Why Does Ketamine Fight Depression? Finding Answers at BNA 2019
A significant minority of major depressive disorder patients don’t respond to currently available antidepressant medication. A newly approved treatment, based on the "club drug" ketamine, could change that. In a session at the British Neuroscience Association’s Festival of Neuroscience 2019, the potential mechanisms of ketamine’s antidepressant action were put under examination.
Sensitivity vs Specificity
When developing diagnostic tests or evaluating results, it is important to understand how reliable those tests and therefore the results you are obtaining are. By using samples of known disease status, values such as sensitivity and specificity can be calculated that allow you to evaluate just that.
A Further Dimension to Drug Discovery: Combining 3D Culture With iPSCs
Running in parallel with advances in 3D cell culture is the growing use of human cells derived from induced pluripotent stem cells. Researchers are interested in testing drugs in the most physiologically relevant models possible, so it was only a matter of time before these two approaches converged – providing optimized systems for disease modeling and drug toxicity testing.
Of Currents and Photons: Should Neuroscientists Use Imaging or Electrophysiology to Monitor Neural Activity?
Once viewed as competing to be the best way of doing in vivo neuroscience, optical and electrical recording techniques are now being embraced as complementary methods in the quest to understand the brain.
Stimulation Gives Working Memory a Boost
A new study from Boston University researchers suggests that non-invasive stimulation using weak electrical current can reverse the effects of aging on working memory, at least temporarily, by synchronizing different rhythms of brainwave.
New Neurons Until Ninety: Discovering Neurogenesis in the Adult Hippocampus
Far from being a process that ends in maturity, a new study has found that the adult human brain is capable of producing new neurons until the tenth decade of life. This ability is substantially impaired in the brains of people with Alzheimer’s Disease (AD), which researchers say could help predict the onset of AD.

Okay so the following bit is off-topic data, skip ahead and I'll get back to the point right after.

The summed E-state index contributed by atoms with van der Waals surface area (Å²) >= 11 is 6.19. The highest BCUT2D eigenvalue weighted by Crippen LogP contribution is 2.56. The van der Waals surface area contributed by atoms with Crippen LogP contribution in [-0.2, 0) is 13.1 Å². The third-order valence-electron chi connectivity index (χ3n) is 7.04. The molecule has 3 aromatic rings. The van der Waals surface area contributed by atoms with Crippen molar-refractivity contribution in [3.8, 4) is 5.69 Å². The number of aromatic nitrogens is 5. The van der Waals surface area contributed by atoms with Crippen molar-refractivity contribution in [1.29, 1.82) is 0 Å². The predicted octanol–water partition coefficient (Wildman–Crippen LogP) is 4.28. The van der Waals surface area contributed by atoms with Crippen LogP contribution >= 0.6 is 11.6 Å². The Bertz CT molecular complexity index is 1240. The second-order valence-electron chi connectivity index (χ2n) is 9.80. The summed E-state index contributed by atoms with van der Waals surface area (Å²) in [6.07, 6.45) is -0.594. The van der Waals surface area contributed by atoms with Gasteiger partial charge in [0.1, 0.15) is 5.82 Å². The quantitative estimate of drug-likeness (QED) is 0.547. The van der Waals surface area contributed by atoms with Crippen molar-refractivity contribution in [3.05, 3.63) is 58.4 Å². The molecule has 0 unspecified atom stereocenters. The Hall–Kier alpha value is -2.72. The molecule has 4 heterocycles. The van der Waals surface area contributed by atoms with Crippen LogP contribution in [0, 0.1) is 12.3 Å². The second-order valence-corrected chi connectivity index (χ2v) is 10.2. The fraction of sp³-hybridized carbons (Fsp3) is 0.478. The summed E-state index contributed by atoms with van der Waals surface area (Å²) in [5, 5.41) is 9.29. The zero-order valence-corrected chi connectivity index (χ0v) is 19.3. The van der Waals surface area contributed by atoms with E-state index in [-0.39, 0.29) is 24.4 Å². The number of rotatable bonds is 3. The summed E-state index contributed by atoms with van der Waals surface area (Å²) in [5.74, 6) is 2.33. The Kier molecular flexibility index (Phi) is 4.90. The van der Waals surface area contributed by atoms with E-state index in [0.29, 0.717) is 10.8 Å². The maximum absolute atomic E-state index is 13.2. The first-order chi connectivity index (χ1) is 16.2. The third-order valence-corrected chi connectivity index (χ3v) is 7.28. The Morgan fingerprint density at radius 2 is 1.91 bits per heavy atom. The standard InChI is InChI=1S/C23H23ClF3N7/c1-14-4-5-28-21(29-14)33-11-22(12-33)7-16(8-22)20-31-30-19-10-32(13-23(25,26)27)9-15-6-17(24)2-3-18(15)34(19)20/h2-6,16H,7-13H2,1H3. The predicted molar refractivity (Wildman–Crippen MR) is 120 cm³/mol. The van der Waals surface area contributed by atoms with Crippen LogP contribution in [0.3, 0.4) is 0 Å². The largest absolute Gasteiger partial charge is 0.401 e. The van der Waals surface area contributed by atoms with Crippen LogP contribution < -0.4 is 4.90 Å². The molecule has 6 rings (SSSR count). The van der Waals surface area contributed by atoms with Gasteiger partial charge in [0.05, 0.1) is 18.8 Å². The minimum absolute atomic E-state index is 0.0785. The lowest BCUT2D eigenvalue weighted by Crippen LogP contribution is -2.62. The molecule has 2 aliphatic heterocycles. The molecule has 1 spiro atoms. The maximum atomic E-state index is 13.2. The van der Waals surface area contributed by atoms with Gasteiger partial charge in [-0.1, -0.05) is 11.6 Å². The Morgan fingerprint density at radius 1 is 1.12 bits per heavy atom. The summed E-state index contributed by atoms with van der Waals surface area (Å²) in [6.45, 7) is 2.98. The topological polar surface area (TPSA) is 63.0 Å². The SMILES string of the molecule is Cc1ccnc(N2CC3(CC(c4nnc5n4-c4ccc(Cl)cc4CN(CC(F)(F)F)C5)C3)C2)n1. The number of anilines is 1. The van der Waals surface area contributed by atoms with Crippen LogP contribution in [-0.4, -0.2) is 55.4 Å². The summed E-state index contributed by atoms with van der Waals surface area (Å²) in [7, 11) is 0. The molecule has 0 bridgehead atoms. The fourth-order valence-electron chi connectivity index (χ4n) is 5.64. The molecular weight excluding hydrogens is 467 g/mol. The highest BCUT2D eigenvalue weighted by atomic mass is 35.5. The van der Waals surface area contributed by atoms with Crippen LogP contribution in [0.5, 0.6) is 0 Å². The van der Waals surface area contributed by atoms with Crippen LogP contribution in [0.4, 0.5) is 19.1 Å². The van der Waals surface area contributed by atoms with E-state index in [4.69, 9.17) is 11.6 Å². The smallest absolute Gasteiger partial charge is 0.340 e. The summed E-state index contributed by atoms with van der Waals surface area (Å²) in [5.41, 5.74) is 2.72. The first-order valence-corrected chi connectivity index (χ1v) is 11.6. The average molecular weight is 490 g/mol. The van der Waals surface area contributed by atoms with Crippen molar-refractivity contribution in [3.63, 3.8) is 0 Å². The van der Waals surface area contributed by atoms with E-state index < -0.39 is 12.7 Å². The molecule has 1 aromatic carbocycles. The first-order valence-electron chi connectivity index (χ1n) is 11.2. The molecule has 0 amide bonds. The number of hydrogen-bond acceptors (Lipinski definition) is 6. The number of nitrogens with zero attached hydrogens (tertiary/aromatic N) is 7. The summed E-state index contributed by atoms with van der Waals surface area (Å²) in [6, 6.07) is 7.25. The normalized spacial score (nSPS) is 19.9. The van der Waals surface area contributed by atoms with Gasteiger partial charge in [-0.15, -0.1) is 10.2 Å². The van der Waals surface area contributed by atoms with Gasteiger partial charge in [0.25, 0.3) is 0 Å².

Can Physical Exercise Help Keep Our Brain Healthy?
Exercise might not be fun, but it’s good for your body. Over the years, science has well established that exercise can cut your risk of cardiovascular disease, type 2 diabetes, and some types of cancer. But the ways that exercise affects the brain are still under investigation, although new research suggests it may be essential for the growth of new neurons.
World Down Syndrome Day 2019: An Interview With Down Syndrome Expert Dr Julia Kinder
Dr Julia Kinder is a Down syndrome expert, national speaker, author, career consultant, fitness guru, and family practice physician. March 21st is World Down Syndrome Day, and we caught up with Julia to ask her how scientists, parents, and doctors can work together to benefit the lives of people with Down syndrome.
Lower Brain Connectivity Makes the Working Day Tougher for Night Owls
Working together with scientists at the University of Campinas in Brazil, and the University of Surrey, Birmingham researchers found that the brains of night owls have lower levels of connectivity in many brain regions which are implicated in the maintenance of consciousness.
Exploring the Genetics of Sleep
In this article, we explore the scientific research that looks at the links between our genes, why we sleep, and the negative impact a lack of sleep may have.